Morality and War
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Reacting to the efforts to convert Indians in the New World by force, the Spaniard Francisco de Vitoria in the 16th century became the first to reject the idea of religion as a legitimate basis for war. "Yet it wasn't until the horrendous experience of the post-Reformation religious wars, and particularly the Thirty Years' War," Johnson says, "that Western culture basically said: 'Never again.'" Still, examples of holy war appeared sporadically into the 17th century.Skip to next paragraph
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In addition to right authority, "just war" principles include:
the idea of just cause, involving defense against attack, and retaliation.
the idea of a right intention (not to dominate others, to show superiority, to enjoy the use of force, or exact cruel vengeance).
a reasonable probability of success.
an intention to restore a just peace.
more good done than harm.
use of force only as a last resort.
avoidance of harm to noncombatants.
proportionality - use of the least destructive force possible.
The West's campaign against Afghanistan (and any expansion into other countries) is being judged by many around the world on these principles, as well as by Muslims from their sense of grievance and their own traditions.
In Islam, the war tradition is called "jihad of the sword," representing but one element of the broad concept of jihad, which refers to personal and community "striving in the path of God."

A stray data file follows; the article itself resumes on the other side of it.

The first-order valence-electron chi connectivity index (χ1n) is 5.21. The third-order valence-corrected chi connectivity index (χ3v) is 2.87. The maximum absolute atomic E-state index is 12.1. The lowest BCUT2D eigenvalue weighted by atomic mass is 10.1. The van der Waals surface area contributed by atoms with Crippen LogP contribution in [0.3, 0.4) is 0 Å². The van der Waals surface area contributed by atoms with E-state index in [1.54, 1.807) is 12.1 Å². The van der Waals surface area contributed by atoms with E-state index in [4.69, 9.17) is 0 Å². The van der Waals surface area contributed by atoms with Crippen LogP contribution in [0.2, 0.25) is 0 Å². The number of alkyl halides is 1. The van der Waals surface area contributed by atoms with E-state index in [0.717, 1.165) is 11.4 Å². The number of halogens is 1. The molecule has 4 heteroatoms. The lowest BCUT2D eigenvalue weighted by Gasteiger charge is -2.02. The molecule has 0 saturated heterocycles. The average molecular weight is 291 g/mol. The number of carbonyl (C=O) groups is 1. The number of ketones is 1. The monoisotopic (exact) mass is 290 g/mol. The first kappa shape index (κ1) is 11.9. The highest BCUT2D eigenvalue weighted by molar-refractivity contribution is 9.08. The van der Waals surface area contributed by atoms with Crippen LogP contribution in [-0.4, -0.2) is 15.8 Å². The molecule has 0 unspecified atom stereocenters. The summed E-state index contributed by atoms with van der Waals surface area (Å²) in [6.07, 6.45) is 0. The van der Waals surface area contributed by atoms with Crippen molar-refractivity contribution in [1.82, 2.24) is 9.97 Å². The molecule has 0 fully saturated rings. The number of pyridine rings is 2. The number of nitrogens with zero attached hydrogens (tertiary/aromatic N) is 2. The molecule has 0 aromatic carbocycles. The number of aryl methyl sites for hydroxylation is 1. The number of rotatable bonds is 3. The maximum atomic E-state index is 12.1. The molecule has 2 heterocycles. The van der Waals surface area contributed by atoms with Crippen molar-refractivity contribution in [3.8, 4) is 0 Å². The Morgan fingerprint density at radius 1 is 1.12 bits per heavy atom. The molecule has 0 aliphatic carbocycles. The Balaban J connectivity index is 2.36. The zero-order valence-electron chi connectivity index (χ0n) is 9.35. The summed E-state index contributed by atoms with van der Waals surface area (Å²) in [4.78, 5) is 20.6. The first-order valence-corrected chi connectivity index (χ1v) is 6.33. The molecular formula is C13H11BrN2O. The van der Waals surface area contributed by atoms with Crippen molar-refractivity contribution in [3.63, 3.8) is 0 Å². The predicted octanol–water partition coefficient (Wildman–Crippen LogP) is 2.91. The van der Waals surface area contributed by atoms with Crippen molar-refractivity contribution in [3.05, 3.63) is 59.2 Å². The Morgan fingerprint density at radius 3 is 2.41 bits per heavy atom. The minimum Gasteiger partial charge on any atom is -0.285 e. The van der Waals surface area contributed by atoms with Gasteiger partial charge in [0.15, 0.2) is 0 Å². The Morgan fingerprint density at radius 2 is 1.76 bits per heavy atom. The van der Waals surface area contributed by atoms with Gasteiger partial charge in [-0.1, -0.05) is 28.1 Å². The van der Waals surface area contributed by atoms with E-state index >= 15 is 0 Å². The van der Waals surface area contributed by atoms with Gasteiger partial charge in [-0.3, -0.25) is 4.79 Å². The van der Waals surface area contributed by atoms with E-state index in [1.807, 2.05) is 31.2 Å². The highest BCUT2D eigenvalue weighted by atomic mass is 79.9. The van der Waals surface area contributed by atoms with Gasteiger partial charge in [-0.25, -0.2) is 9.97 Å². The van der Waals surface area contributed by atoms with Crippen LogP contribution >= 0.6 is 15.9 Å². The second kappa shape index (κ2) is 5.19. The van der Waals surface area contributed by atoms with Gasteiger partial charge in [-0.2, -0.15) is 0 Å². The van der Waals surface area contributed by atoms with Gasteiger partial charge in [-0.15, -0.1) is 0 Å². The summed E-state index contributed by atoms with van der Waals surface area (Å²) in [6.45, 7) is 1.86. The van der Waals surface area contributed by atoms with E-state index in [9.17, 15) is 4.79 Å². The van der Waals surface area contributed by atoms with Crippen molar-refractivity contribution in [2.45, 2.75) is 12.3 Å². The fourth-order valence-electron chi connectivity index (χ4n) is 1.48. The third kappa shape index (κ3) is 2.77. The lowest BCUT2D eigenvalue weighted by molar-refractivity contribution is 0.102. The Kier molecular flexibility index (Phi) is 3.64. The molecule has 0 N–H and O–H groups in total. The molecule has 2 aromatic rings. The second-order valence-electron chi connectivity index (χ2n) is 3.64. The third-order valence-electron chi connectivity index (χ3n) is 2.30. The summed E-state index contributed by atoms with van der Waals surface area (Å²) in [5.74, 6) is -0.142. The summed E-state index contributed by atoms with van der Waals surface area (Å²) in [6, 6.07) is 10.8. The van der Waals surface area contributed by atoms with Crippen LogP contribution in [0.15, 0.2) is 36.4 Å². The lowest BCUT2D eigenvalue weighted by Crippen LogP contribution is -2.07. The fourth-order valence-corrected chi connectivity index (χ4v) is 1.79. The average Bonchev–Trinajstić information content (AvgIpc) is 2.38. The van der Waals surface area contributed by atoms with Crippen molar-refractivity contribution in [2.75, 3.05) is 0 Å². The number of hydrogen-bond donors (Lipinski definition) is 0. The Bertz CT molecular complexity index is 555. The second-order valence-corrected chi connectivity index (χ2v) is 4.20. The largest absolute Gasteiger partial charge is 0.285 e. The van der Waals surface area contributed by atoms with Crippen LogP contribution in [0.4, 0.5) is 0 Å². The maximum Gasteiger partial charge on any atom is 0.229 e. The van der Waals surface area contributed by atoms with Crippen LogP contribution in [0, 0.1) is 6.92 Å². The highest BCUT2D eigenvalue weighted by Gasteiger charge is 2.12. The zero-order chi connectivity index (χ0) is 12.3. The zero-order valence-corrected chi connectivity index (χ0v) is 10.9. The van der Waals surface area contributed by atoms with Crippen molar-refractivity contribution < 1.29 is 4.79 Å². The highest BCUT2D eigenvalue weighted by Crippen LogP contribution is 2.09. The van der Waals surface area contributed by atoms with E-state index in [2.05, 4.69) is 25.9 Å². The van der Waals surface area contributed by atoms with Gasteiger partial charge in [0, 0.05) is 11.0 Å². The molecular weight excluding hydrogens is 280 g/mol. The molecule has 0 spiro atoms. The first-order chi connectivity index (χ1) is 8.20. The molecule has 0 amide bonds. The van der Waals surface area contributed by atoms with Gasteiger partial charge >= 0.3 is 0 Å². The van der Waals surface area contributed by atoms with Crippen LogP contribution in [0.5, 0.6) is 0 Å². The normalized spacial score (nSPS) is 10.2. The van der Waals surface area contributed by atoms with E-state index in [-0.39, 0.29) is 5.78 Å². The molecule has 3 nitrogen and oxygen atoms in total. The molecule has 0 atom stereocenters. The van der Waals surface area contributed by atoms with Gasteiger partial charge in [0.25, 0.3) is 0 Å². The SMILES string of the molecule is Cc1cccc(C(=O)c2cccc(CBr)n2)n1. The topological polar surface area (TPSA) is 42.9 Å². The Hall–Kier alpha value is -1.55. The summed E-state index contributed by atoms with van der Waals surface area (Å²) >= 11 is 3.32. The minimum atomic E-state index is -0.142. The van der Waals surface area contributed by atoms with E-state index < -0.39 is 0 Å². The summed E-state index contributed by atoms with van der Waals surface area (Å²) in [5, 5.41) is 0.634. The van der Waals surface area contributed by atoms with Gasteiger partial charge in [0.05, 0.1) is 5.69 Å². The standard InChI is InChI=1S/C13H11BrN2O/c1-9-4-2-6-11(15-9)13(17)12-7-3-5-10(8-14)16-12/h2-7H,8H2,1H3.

"Jihad is a very important concept in Islam," says Taha Jabir Al-Alwani, director of the Graduate School of Islamic and Social Sciences in Leesburg, Va. "When you commit yourself to what God asks you to do, and avoid whatever he asks you to abandon, and when you cooperate with your community and encourage the practice of good - this is all part of the jihad.
"But also when somebody attacks your home, people, country, or religion, this also is jihad," he adds. "Just war is when you need to defend these things."
The author of several books on just war and jihad, Johnson says that in the 10th century, Islamic jurists in the Abbasid period of the Islamic state defined the concepts of dar al Islam (realm of Islamic society) and dar al harb (the sphere of war), representing the territories outside the Islamic state with which there were no treaties.
Offensive jihad could be initiated only by the Imam, the religious and political leader of the Islamic community. No such leader has existed for centuries - and will not again until the last days, according to Islamic teaching - so only defensive jihad may now be pursued.
The principles of war in that tradition include:
a purpose of self defense.
proportionality of response.
avoidance of harm to women, children, and other classes of people (the same lists as in just war), and to the environment.
cessation war if the enemy seeks reconciliation.
If the dar al Islam is attacked from the dar el harb, every Muslim has the responsibility to fight to protect it. During the periods of colonization by European powers, Dr. Al-Alwani says, many Muslims fighting for independence understood it as a defensive jihad for freedom. Peter Partner, the British author of "God of Battles: Holy Wars of Christianity and Islam," suggests that, at the same time, the leaders of the anticolonialist movement were largely modern nationalists, not religious people.